From Fig. 2b we observe that the decrease of λ is driven by σ_{Λ}^{2} increasing to a maximum, while σ_{f}^{2} and σ_{fΛ}^{2} decrease (see Supplementary Fig. 2). We expect the main features of these distributions to be preserved as the system size N is increased^{13}, which suggests that for larger N, where basin volume calculations are still intractable for multiple densities, the maximum in σ_{Λ}^{2} can be used to identify φ_{N}^{∗}. We have directly measured χ_{Λ} = Nσ_{Λ}^{2} using our sampling scheme—which samples packings with probability proportional to the volume of their basin of attraction—for systems of up to N = 128 discs (see inset of Fig. 3a) and finitesize scaling indicates that χ_{Λ} diverges as φ → φ_{N→∞}^{∗(Λ)} = 0.841(3) (see Supplementary Information). The saturation of λ to a minimum as φ → φ_{N}^{∗}, for small N, is determined by the fact that χ_{Λ} diverges only in the thermodynamic limit; a detailed discussion is given in the Methods.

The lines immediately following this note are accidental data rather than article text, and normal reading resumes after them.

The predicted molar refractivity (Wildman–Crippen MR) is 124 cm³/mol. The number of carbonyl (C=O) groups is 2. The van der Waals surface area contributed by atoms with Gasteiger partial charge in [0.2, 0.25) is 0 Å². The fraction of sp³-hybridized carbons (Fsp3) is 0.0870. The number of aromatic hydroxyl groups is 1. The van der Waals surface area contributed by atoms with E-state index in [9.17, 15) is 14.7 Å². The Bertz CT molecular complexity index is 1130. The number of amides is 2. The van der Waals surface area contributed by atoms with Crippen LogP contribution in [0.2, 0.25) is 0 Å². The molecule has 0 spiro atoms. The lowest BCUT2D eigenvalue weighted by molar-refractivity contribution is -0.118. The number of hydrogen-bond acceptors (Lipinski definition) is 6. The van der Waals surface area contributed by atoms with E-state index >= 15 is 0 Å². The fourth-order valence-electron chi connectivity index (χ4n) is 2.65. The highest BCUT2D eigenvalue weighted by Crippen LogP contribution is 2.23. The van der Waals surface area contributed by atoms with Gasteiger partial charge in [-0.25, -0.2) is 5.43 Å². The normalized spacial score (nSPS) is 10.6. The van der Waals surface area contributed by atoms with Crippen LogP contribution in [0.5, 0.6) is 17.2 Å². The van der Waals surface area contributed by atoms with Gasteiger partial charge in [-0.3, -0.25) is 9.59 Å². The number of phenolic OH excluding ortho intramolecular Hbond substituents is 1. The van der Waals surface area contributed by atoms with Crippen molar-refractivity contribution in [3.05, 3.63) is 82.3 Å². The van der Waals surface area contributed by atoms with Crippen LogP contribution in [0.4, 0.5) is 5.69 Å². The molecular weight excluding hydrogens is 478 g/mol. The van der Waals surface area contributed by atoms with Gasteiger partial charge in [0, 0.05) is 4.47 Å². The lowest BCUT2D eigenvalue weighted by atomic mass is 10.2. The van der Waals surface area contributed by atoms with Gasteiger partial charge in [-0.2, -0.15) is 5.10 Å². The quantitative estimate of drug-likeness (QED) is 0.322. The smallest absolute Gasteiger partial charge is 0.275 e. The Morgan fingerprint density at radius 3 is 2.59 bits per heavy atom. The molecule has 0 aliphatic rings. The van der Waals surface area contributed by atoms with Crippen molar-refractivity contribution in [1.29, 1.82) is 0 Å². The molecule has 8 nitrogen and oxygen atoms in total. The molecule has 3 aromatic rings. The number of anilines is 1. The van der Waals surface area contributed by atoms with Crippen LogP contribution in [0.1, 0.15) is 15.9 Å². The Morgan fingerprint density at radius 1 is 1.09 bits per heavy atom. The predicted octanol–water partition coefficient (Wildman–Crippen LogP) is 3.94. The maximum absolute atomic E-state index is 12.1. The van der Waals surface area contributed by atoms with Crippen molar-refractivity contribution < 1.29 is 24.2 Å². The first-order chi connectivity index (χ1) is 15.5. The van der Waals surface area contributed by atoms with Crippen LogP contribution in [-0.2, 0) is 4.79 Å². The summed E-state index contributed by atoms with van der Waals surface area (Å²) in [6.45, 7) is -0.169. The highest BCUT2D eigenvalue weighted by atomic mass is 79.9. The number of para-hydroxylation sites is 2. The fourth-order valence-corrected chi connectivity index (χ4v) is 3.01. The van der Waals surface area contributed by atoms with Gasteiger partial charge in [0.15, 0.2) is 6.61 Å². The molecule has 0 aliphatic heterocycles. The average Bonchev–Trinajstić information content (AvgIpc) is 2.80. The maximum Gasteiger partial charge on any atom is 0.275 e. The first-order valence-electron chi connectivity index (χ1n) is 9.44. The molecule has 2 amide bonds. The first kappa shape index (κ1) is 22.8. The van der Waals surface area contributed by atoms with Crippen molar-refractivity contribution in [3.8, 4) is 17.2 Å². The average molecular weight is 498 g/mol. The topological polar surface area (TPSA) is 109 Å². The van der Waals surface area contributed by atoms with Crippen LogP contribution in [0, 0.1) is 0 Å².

Interestingly, we find evidence that in the thermodynamic limit, the point of equiprobability, φ_{N→∞}^{∗}, coincides with the point at which the system unjams, φ_{N→∞}^{J}. We use two characteristics of the unjamming transition to locate φ_{N→∞}^{J}: the average pressure of the packings goes to zero, and therefore 〈Λ〉 → −∞ (see Fig. 3b); and the probability of finding jammed packings, p_{J}, goes to zero (see inset of Fig. 3b). A scaling analysis indicates that 〈Λ〉 → −∞ as φ_{N→∞}^{J(Λ)} = 0.841(3), and p_{J} → 0 as φ_{N→∞}^{J(pJ)} = 0.844(2) (see Supplementary Information). We thus find that φ_{N→∞}^{∗} = φ_{N→∞}^{J} within numerical error and up to corrections to finitesize scaling^{20}. Our simulations therefore lead to the surprising conclusion that the Edwards conjecture appears to hold precisely at the (un)jamming transition. We note that our earlier simulations, which were performed at densities much above jamming^{13,15}, did not support the equiprobability hypothesis. The earlier simulations were in fact far enough away from unjamming that the emergence of equiprobability at this point could not be anticipated. Our earlier findings, therefore, do not contradict the more recent ones and are completely consistent with these.